best but an imperfect appreciation of the facts as they appeared 
to the commanding general, he would be judicially condemned. 
Hard indeed may be the lot of the commander placed thus 
under two independent masters, antagonistic in their constitu- 
tion, universall}^ so in their views, perhaps in his case in their 
demands, and either of which can crush him at will. Still 
under our Constitution and laws such responsibility seems to 
he necessary. Not to hold commanders to such accountability 
might lead to reckless disregard of private righto, totally sub- 
versive of the due protection of the citizen under a free govern- 

It being conceded, therefore, on the one hand, that such dual 
responsibility is necessar)' to the security of the citizen, and on 
the other that its too rigid enforcement is calculated to deter 
xiommanders from executing bold enterprises, which, happily 
consummated, will be of lasting benefit to the cause they are in- 
tended to serv^e, it is apparent that the rights of private persons 
are not alone to be considered, but that commanders called 
upon to act in emergencies are to receive in the discharge of 


delicate and onerous duties every protection which comports 
with a due regard for both private rights and the public weal. 

There is no difficulty regarding the principle of responsibility 
here involved, which is clearly stated in the language of the 
chief justice before quoted ; the difficulty arises in the applica- 
tion of the principle. If the emergency of immediate and im- 
pending danger, such as will not admit of delay, is shown to 
have existed, the taking is justified; the state of facts as they 
appear to the commander must govern the decision, and if he 
had reasonable grounds for his belief it is sufficient; the dis- 
covery afterwards that the grounds of such belief were erroneous 
does not affect his liability, i Thus far the theory of the law is 
reasonable, even liberal, towards the officer. It is through the 
other branch, which places in the breasts of a jury the determi- 
nation of the sufficiency of the emergency arising out of the 
facts established in evidence, that the binding force of the rule 
is brought home to him. 

There are two primary difficulties in the application of the 
principle, both of which militate against the commander. The 
first is the almost impossibility of implanting in the minds of 
the jury a correct knowledge of all the facts and circumstances 
which prompted him to take the action he did; the second is 
that conceding these faithfully reproduced, the jury being civil- 
ians unused to weighing the various considerations including 
sometimes mere suspicions which determined that action, can 
at best, and even with every desire to do what is right and just 
in the premises, but imperfectly appreciate the environments of 
the commander at the time. If they have not that knowledge 
or if they do not understand its bearings in a military point of 
view, there may be a miscarriage of justice. 

With due respect it is believed that the case of Mitchell v. 
Harmony furnishes a notable illustration of this. "The ques- 
tion here is," say the court, "whether the law permits private 
property to be taken to insure the success of any enterprise 

1. Mitchell V. Harmony, 13 Howard, p. 115; Hare, Constitutional 
Law, Vol. 2, p. 917. 


against a public enemy which the commanding officer may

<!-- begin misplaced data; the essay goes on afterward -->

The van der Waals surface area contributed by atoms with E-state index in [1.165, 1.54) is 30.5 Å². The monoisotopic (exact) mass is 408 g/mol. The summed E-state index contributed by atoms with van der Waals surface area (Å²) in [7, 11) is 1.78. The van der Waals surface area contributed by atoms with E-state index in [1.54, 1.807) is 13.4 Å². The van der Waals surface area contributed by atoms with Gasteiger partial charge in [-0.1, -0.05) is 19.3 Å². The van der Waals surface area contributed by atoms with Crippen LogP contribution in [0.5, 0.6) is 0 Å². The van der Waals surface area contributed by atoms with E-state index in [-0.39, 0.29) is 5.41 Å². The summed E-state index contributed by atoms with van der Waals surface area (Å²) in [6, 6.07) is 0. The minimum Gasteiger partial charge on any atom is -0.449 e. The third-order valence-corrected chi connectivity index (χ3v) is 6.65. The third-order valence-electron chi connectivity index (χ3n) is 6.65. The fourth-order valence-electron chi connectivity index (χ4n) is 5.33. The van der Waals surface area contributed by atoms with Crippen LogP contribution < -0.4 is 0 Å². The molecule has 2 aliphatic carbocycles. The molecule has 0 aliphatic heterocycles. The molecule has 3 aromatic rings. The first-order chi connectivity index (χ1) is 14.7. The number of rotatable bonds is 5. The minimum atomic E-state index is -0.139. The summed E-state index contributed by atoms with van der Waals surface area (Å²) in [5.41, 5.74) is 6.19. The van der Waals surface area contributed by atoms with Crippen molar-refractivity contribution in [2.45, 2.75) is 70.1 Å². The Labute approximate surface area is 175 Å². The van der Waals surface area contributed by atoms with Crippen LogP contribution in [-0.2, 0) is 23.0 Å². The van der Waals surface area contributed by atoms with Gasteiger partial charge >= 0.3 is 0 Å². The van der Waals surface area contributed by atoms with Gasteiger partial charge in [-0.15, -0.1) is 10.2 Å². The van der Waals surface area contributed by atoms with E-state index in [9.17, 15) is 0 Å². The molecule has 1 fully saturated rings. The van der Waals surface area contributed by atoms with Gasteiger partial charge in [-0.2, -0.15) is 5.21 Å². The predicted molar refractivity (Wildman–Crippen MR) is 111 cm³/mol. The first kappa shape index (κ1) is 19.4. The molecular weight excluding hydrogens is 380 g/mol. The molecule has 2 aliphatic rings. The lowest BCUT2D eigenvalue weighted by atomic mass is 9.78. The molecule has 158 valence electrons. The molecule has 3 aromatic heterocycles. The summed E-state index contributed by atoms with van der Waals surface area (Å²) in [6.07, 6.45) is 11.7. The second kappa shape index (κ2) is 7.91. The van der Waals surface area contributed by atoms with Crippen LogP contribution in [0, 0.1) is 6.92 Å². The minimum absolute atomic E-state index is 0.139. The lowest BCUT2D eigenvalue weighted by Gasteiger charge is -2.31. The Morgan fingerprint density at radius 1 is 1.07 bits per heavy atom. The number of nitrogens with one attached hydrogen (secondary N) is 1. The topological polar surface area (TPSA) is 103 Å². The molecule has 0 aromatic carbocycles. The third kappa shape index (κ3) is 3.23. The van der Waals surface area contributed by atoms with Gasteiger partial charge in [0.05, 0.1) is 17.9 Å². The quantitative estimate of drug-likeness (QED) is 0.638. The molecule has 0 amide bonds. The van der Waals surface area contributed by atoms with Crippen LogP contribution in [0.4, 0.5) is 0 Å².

deem it advisable to undertake."! This assumes that the ex- 
pedition to Chihuahua was originated by Colonel Doniphan 
and pursued upon his own authority. This does not accord 
with the facts. The conquest of Chihuahua was a prominent 
part of the governmental plan for the invasion of Mexico. 
Colonel Doniphan's expedition was sent into the enemy's 
country by General Kearney, the commander of one of the 
main forces of invasion, for the purpose of facilitating the suc- 
cess of the deliberately adopted policy of the government for 
the prosecution of the war. The general here discharged not 
only a military, but a patriotic duty. Colonel Doniphan was at 
San Eleasario in pursuance of proper orders issued by his su- 
perior officer. The expedition which carried him there and 
which conducted him thence to Chihuahua Avas set on foot by 
that superior officer. It was Doniphan's duty to obey his in- 
structions. When at San Eleasario he learned of the failure of 
General Wool's column to penetrate the enemy's territory by 
the line originally assigned it, the gravity of his position became 
apparent and he fully appreciated it. With a sanguinary re- 
bellion in his rear, trackless and unknown deserts of appar- 
ently boundless extent on either hand, and an enemy superior 
in force in front, the stoutest heart might have quailed at the 
prospect. The situation was such that it was impossible for 
Colonel Doniphan to receive instructions frdm his superiors. 

In the new condition of things resulting from the failure of 
Wool's column to advance on the line assigned it, the uprising 
in New Mexico, the full extent of which was not understood, 
but concerning which the worst might well be feared, it was in- 
cumbent upon him to determine what course to pursue. TTpon 
well-recognized principles he was vested, under such circum- 
stances, with a militar\ discretion. He was to decide; no 
other could do it for. him. Happily fur the credit of his coun- 
try's arms, though unfortunately for him and his subordi- 

1. 13 Howard, p. 134. 


nates, his courage was equal to the emergency. He resolved 
the perplexing difficulties which beset his path by adopting the 
boldest, and as events proved at the same time the safest, course. 
He pushed forward to the objective point contemplated in his